So far, the story of the 2012 NFL off-season is Colts QB Peyton Manning, and where he’s going to play next season. The back-and-forth between Manning and Colts’ owner Jim Irsay has reached a near-comical level of he said-she said, with Irsay saying on Thursday that they’re currently in negotiations with the veteran quarterback. But the general consensus seems to be that Irsay is just posturing for the media, and that Pey-Pey has likely played his last down as a Colt.
Vegas released updated odds today on where Manning will play in 2012, which place the Dolphins as the favorite to land Peyton at 2.5-to-1, barely edging out “Does Not Play” (currently getting 3-1 odds), for those who believe Peyton’s neck injury could force him into early retirement. The Redskins are next in what seems like a perfect Dan Snyder move, followed by the Colts and Cardinals at 5-1, and Jets at 6-1.
My gut says Peyton will end up in either Washington or Arizona … what do you think?
SEE THE COMPLETE PEYTON MANNING ODDS AFTER THE JUMP
Heading into Sunday’s Redskins-Patriots clash, the Washington wide receivers collectively decided to leap into the FedEx Field stands if any of them scored touchdowns. Their very own version of the Lambeau Leap … the “Landover Leap”, if you will.
So, following his second quarter score, Jabar Gaffney looked to the back of the endzone and launched himself (backwards) into the stands. Unfortunately for Gaffney, he leapt directly into the unwelcoming arms of two Patriots fans who were sitting in the front row. The father-son duo (pictured above) clearly wanted nothing to do with Gaffney as he came over the railing, and recoiled back, letting him fall straight onto the seating floor (VIDEO HERE).
Watch it in glorious GIF format, over and over again [via SBNation]:
Watch and enjoy as 49ers quarterback Alex Smith gets sandwiched by Redskins LBs Ryan Kerrigan and Rocky McIntosh (over and over and over …):
We’ve got an early contender for Hit of the Week, and once again it comes on a poor, unsuspecting cameraman.
Watch RB DeAngelo Williams run roughshod over an elderly photographer on the sideline during today’s Panthers-Redskins game:
Fortunately, the cameraman seemed to be okay after the hit, and was able to recover to his feet relatively quickly.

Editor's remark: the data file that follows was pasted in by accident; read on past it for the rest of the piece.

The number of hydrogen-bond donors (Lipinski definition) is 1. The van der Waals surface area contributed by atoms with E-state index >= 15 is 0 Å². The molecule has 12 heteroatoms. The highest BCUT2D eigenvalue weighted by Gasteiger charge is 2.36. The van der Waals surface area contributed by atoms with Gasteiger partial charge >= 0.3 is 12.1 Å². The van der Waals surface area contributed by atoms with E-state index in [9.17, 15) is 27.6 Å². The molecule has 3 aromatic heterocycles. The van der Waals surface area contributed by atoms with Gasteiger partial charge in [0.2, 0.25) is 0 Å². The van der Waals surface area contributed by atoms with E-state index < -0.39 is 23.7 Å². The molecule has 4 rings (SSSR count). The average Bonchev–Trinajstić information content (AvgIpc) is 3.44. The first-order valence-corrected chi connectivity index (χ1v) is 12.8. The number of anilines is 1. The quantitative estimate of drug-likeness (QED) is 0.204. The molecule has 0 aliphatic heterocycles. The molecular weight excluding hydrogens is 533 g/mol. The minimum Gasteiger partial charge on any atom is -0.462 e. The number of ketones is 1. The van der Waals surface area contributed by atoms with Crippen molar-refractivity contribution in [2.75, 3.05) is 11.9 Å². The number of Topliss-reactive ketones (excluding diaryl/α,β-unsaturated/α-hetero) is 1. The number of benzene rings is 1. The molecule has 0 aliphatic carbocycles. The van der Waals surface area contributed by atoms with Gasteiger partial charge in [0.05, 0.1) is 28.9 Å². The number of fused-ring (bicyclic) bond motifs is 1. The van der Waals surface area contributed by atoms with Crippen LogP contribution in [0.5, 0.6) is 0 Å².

VIDEO AFTER THE JUMP
Two days after Giants S Deon Grant was caught diving to the turf in an effort to stop the clock and slow the Rams no-huddle offense, the NFL issued a warning that players, coaches & teams caught faking injuries to disrupt the flow of the game could be punished with fines, suspensions and/or loss of draft picks. Although referees are powerless to penalize players suspected of feigning injury during the game itself, the league sent a memo to all 32 teams saying they would be reviewing questionable plays and handing out disciplinary action where appropriate for “conduct detrimental to the game”.
But several players have indicated that feigning injuries has long been a strategic part of the game, and is something that is even coached in certain circles:
“I’ve been places where it has been (taught),” said Browns linebacker Scott Fujita, a member of the players’ union executive committee. “They have a name for it and I’ve been places where it’s been pre-called. I’ve been places where it’s one player who has been designated. Maybe I’m getting everyone in trouble, but I’m just being honest.”
“It’s always been in the game,” Ravens All-Pro safety Ed Reed said. “It’s all tactical stuff you need to use. Whatever it takes. … If you’re tired, you’re tired. You get a break however you can.”
Added 49ers running back Frank Gore: “Hey, I feel if it helps, do it. I’m bound to do it. Whatever it takes to win …”
Our old friend Carl from Aqua Teen Hunger Force is back for another season of his “Stone Cold Lock of The Century … Of The WEEK”. Not surprisingly, Carl kicks things off by picking his Giants over the Redskins in Week 1, with the 9/11 anniversary weighing heavily on his mind.
Oddly, this episode features author Chuck Klosterman as Carl’s intended foil, “The Pencilneck” whose attempts at logical reasoning go wildly unappreciated by “The Garden State Stud”.
As always, enjoy, but we don’t recommend taking any gambling advice from Carl … ever.